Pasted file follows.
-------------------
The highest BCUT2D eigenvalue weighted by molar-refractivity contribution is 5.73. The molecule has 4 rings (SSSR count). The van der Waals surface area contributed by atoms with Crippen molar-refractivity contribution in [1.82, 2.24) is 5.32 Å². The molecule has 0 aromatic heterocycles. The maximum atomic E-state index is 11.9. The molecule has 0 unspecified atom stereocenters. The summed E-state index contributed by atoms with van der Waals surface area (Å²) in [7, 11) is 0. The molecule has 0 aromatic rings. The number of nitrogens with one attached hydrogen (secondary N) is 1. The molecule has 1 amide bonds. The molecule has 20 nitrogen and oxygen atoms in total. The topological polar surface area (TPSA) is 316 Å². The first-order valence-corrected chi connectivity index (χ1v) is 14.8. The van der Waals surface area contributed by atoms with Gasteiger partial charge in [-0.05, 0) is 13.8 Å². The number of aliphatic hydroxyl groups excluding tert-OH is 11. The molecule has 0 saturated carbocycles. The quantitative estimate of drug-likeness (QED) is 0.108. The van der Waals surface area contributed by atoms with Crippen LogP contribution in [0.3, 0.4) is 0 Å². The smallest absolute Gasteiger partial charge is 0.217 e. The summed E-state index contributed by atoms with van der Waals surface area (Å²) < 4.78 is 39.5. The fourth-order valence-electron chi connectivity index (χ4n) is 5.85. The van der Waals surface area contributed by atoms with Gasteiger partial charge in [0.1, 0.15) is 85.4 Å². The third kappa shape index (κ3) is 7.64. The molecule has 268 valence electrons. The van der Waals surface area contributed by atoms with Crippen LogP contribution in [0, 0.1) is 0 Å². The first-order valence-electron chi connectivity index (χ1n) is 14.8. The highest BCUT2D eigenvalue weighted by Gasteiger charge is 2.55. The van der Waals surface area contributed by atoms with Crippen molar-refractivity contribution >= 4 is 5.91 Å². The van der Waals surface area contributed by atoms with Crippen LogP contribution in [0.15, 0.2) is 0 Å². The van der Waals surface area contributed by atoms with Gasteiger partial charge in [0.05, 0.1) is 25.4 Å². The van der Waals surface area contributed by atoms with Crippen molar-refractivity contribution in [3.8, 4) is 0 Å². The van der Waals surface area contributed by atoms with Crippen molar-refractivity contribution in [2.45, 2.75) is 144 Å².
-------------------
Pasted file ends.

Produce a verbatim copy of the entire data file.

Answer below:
The highest BCUT2D eigenvalue weighted by molar-refractivity contribution is 5.73. The molecule has 4 rings (SSSR count). The van der Waals surface area contributed by atoms with Crippen molar-refractivity contribution in [1.82, 2.24) is 5.32 Å². The molecule has 0 aromatic heterocycles. The maximum atomic E-state index is 11.9. The molecule has 0 unspecified atom stereocenters. The summed E-state index contributed by atoms with van der Waals surface area (Å²) in [7, 11) is 0. The molecule has 0 aromatic rings. The number of nitrogens with one attached hydrogen (secondary N) is 1. The molecule has 1 amide bonds. The molecule has 20 nitrogen and oxygen atoms in total. The topological polar surface area (TPSA) is 316 Å². The first-order valence-corrected chi connectivity index (χ1v) is 14.8. The van der Waals surface area contributed by atoms with Gasteiger partial charge in [-0.05, 0) is 13.8 Å². The number of aliphatic hydroxyl groups excluding tert-OH is 11. The molecule has 0 saturated carbocycles. The quantitative estimate of drug-likeness (QED) is 0.108. The van der Waals surface area contributed by atoms with Crippen LogP contribution in [0.3, 0.4) is 0 Å². The smallest absolute Gasteiger partial charge is 0.217 e. The summed E-state index contributed by atoms with van der Waals surface area (Å²) < 4.78 is 39.5. The fourth-order valence-electron chi connectivity index (χ4n) is 5.85. The van der Waals surface area contributed by atoms with Gasteiger partial charge in [0.1, 0.15) is 85.4 Å². The third kappa shape index (κ3) is 7.64. The molecule has 268 valence electrons. The van der Waals surface area contributed by atoms with Crippen LogP contribution in [0, 0.1) is 0 Å². The first-order valence-electron chi connectivity index (χ1n) is 14.8. The highest BCUT2D eigenvalue weighted by Gasteiger charge is 2.55. The van der Waals surface area contributed by atoms with Crippen molar-refractivity contribution >= 4 is 5.91 Å². The van der Waals surface area contributed by atoms with Crippen LogP contribution in [0.15, 0.2) is 0 Å². The van der Waals surface area contributed by atoms with Gasteiger partial charge in [0.05, 0.1) is 25.4 Å². The van der Waals surface area contributed by atoms with Crippen molar-refractivity contribution in [3.8, 4) is 0 Å². The van der Waals surface area contributed by atoms with Crippen molar-refractivity contribution in [2.45, 2.75) is 144 Å².